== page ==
Just made these. Delicious! Although they didn’t come out nearly as pretty as yours, and I ended up with a baker’s dozen, so I had to bake one on its own. Still good.

  • Heidi Choi
    October 3, 2016 at 12:16 PM

    Absolutely wonderful recipe- tender cinnamon rolls, gooey cinnamon and (I used dark) brown sugar filling that bubbles over… and I made my own cream cheese dairy free frosting using: 2.5 c Conf sugar, 1/4 tsp vanilla, 4 oz. Tofutti vegan cream chz, pinch of salt, & 4 Tbsp earth Balance baking stick. The thick, rich frosting slathered on top make these cinnamon rolls taste deliciously amazing! My family said they didn’t realize they were gfdf- Score! ;-)

  • Judi Mollo-Simone
    October 2, 2016 at 2:22 PM

    OMG I’m making these very soon!!!! Question, can I sub Almond Milk for the reg milk?

  • jen
    May 12, 2016 at 4:30 PM

    Has anyone assembled the dough, froze the rolls, then thawed to cook later? I’m interested in using them in a food hack recipe I found using store bought rolls, cut up into pieces, along with cooked apples, then baked in a pan. a super yummy looking apple cinnamon bread/cake. This would also be a nice thing to have on hand in the freezer for easy weekend breakfasts!

  • Meghan
    April 24, 2016 at 1:17 PM

    Hello, I want to thank you, as a few of your recipes have landed on shelves of the businesses I bake for as well as my family table.
    And they are loved by many! Question: can I bake these on a cookie sheet for a reasturant look, kind of spread out? Thanks again

  • Jessie
    April 17, 2016 at 9:43 AM

    In the book there is 12 T of butter in the dough not 6T which is correct?

    • Jessie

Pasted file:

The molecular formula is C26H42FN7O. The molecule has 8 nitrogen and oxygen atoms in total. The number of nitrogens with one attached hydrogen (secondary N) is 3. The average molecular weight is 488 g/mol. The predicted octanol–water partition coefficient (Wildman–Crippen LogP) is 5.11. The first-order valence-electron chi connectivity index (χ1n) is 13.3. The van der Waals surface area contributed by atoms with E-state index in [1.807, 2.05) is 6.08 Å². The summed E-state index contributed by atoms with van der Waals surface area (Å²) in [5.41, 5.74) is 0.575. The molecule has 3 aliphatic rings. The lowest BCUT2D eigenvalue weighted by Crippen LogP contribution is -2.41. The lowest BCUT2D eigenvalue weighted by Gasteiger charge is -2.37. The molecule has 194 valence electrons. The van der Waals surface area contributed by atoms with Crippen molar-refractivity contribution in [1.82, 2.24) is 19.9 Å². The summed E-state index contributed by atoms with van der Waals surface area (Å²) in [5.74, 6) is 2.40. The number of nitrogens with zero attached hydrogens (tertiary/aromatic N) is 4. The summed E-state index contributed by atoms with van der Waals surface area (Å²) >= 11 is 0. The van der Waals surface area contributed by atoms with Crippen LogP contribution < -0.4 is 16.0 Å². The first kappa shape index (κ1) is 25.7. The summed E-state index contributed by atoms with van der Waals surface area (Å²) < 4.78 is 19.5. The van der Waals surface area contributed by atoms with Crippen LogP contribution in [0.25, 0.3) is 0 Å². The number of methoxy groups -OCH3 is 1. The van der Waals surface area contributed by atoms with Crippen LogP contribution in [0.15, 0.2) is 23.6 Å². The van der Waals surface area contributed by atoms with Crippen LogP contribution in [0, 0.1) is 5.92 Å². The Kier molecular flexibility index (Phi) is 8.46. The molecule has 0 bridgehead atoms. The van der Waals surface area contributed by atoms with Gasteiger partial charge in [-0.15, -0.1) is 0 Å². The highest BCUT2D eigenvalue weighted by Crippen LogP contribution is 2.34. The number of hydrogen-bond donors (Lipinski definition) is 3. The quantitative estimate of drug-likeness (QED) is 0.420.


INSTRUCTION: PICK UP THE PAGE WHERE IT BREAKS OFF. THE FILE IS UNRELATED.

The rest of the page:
April 17, 2016 at 9:52 AM

      Never mind. I see how it works.

  • Kristen
    April 3, 2016 at 11:28 AM

    Can these be frozen? And then pulled out either the night before or cooked from being frozen?

    • Jessie
      April 17, 2016 at 9:53 AM

      I cook and then freeze them. I bit crumblier when thawed but still good.

  • Mellie
    February 19, 2016 at 7:20 PM

    Since learning that we have to go GF, cinnamon rolls are one of the breakfast treats that my son has been missing the most. I made these beauties for him this morning, and he (and I) LOVED them!!!! Thank you so much for taking so much time to come up with all of your amazing recipes, especially the ones that bring a huge smile to my son’s face. ;)

    Now, if I could just work up enough courage to make the croissants. I used to make “standard, wheat flour” croissants all the time, which my son has had, so there’s lots of pressure for me to get it right! LOL Soon………very soon……! :)

Where should I send your free guide?

By entering your email, you're agreeing to our Privacy Policy. We respect your email privacy, and will never share your information.